Because they don’t have spirited, culturally awesome arguments like this one between British Prime Minister David Cameron and a member of parliament, where they pretty much just throw out old Smiths songs as a way of bickering about Cameron’s proposed budget cuts:
MP Kerry McCarthy: “As someone who claims to be an avid fan of The Smiths, the Prime Minister will no doubt be rather upset this week that both Morrissey and Johnny Marr have banned him from liking them. The Smiths are, of course, the archetypal students’ band. If he wins tomorrow night’s vote [on tuition fees], what songs does he think students will be listening to? ‘Miserable Lie,’ ‘I Don’t Owe You Anything’ or ‘Heaven Knows I’m Miserable Now?’”
Cameron: “I accept that if I turned up I probably wouldn’t get ‘This Charming Man,’ and if I went with the Foreign Secretary [William Hague] it would probably be ‘William It Was Really Nothing.’”
David Cameron and an MP rapping about the Smiths in public? As part of a policy exchange? Sign me up!
Of course, the British parliament has always been noticeably more, um, lively and exciting than their American counterparts. In short, the House of Commons is basically the political equivalent of a rap battle.
We don’t do that in the United States. In fact, we pretty much do the opposite — we let our elected representatives pontificate ad nauseum to a near-empty chamber until they quite literally put people to sleep. But that doesn’t mean there’s not an appetite for this kind of robust debate in American politics.
Indeed, think back to last February, when the country was (briefly) atwitter over President Obama’s decision to take on his opponents head-to-head in a question-and-answer session at the House Republicans’ retreat. It was like the Woodstock of actual, real-life debate in Washington. It was legitimately thrilling to actually see (for once) the best and brightest of both parties really going at it in a more casual, open setting.
However, that unique moment becomes significantly less thrilling when you then realize that the British prime minister does the same thing every single week in Prime Minister’s Questions (or PMQ, as it’s apparently abbreviated), which is where the aforementioned Cameron-McCarthy Smiths exchange took place.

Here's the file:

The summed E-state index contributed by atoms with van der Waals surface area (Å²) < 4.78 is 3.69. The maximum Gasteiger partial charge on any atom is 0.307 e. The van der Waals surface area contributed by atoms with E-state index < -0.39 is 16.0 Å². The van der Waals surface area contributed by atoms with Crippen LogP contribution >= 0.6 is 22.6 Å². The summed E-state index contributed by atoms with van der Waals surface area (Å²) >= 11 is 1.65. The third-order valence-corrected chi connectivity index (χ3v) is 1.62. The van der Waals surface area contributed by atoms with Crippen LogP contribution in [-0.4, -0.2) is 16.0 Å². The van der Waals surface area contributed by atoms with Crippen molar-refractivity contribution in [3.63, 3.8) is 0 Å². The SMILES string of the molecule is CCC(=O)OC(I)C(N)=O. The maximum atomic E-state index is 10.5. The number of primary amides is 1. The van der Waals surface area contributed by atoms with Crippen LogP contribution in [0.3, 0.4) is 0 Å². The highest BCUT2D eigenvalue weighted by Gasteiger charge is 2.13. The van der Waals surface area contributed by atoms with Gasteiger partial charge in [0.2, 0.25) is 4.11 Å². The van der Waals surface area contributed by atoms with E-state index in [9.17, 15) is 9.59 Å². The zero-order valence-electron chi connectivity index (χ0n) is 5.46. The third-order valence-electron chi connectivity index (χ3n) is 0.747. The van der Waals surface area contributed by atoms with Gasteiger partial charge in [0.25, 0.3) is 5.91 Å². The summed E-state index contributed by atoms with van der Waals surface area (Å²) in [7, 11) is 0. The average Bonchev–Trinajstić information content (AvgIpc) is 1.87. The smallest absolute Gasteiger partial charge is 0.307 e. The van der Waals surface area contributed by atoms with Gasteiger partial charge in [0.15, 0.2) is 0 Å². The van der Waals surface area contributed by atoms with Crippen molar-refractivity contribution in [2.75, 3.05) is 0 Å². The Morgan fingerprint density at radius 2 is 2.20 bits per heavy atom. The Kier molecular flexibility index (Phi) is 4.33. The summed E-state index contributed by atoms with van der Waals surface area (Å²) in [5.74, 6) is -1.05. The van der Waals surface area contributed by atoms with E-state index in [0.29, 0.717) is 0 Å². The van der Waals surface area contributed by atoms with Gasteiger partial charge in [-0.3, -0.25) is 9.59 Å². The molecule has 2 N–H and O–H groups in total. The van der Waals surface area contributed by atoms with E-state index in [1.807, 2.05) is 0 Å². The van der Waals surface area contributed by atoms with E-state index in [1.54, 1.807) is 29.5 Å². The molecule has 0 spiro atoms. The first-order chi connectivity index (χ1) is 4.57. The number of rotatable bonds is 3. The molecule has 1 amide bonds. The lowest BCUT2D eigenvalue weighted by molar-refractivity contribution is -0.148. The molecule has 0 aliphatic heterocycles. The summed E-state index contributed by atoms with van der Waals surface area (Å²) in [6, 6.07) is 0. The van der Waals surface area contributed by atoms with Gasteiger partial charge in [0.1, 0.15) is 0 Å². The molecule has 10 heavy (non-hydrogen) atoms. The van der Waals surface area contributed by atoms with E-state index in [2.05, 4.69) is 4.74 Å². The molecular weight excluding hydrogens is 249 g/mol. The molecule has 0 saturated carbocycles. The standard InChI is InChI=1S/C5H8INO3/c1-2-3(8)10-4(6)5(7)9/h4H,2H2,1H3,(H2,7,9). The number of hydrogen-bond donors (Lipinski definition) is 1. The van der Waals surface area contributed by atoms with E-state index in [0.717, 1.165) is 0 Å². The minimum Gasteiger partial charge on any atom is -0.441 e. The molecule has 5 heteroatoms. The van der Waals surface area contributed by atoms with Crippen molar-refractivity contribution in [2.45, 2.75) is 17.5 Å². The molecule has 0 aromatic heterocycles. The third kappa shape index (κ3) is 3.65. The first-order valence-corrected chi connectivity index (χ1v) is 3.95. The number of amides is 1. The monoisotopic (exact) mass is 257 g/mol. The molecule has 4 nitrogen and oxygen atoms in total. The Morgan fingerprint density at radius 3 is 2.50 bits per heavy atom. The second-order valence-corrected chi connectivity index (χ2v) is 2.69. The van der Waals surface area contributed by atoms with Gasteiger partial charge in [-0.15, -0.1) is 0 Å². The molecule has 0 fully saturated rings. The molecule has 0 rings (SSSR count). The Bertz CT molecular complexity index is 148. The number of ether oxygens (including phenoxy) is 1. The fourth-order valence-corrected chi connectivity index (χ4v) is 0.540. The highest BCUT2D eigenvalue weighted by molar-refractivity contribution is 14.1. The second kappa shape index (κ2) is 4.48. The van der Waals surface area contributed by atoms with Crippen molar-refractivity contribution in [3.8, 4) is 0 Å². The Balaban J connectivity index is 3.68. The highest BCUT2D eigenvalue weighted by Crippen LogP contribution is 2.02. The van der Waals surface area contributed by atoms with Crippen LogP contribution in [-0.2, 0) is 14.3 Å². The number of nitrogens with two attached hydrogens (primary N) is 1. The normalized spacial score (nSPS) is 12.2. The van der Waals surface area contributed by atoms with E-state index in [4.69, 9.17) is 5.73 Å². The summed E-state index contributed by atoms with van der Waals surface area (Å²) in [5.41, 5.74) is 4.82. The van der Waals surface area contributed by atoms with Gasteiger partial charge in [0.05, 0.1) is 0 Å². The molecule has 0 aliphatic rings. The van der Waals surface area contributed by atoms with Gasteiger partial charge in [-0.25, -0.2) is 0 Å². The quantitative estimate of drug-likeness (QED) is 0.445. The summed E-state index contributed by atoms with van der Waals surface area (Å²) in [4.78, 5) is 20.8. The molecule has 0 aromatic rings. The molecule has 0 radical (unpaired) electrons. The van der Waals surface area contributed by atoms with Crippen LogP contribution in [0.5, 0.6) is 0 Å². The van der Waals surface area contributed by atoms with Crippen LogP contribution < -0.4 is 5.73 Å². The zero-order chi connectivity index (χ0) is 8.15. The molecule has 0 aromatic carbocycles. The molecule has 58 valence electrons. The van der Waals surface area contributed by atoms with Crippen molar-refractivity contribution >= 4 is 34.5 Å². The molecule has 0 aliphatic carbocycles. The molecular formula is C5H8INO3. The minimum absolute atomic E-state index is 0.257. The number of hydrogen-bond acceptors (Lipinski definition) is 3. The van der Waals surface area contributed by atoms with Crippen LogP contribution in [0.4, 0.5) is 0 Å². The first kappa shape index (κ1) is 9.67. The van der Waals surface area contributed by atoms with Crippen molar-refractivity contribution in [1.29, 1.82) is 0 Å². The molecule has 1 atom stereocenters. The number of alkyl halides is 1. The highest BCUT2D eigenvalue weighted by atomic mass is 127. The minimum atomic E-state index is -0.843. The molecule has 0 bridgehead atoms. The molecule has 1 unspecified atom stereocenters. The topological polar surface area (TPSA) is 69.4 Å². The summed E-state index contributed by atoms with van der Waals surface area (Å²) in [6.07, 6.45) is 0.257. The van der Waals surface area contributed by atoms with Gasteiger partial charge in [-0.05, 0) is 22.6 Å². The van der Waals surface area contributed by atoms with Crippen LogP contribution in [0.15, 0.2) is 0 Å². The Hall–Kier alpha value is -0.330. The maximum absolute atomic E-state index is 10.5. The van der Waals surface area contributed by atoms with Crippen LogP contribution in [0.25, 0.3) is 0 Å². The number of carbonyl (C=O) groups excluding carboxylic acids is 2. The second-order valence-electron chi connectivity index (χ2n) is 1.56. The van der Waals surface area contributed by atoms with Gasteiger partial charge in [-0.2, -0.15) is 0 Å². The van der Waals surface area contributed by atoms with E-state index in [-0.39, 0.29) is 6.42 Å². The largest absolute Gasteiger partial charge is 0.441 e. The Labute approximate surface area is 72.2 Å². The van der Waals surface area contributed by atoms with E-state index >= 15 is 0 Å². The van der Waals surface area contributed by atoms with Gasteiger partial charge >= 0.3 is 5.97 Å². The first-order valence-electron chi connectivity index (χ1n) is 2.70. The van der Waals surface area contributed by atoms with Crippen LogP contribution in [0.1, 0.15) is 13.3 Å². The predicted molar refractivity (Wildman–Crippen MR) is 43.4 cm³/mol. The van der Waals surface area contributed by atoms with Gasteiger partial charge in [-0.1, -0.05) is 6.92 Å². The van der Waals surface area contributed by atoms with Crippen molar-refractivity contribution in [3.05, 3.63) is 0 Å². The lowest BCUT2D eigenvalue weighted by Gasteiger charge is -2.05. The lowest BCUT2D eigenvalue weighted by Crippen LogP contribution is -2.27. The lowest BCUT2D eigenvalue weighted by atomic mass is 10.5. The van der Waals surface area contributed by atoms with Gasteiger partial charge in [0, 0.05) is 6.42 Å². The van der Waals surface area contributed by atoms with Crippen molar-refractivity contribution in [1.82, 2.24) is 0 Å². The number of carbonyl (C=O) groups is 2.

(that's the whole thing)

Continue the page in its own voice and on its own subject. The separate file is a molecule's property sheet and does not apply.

You may be thinking this isn’t really a substantive critique. You’re right — it isn’t. Barack Obama and John Boehner clearly aren’t going to develop a bipartisan plan to magically eliminate the national debt by swapping Run-DMC references on a weekly basis (although I hear Boehner is a huge fan.) But I can’t help but feel that our policy and our politics could only benefit from having more spirited public debates on the issues — particularly debates where policymakers and leaders from both parties (including the president) have to stand up and answer their critics directly in a healthy exchange of ideas and opinions.
I refuse to believe that such a heightened level of debate and transparency could somehow be bad for this country. But then again, I do love myself some political theater and a good Smiths reference — so maybe my motives are selfish in that regard. I guess I just live in the wrong country to be consistently entertained by my public officials’ weirdly encyclopedic knowledge of mopey 1980s British pop music…
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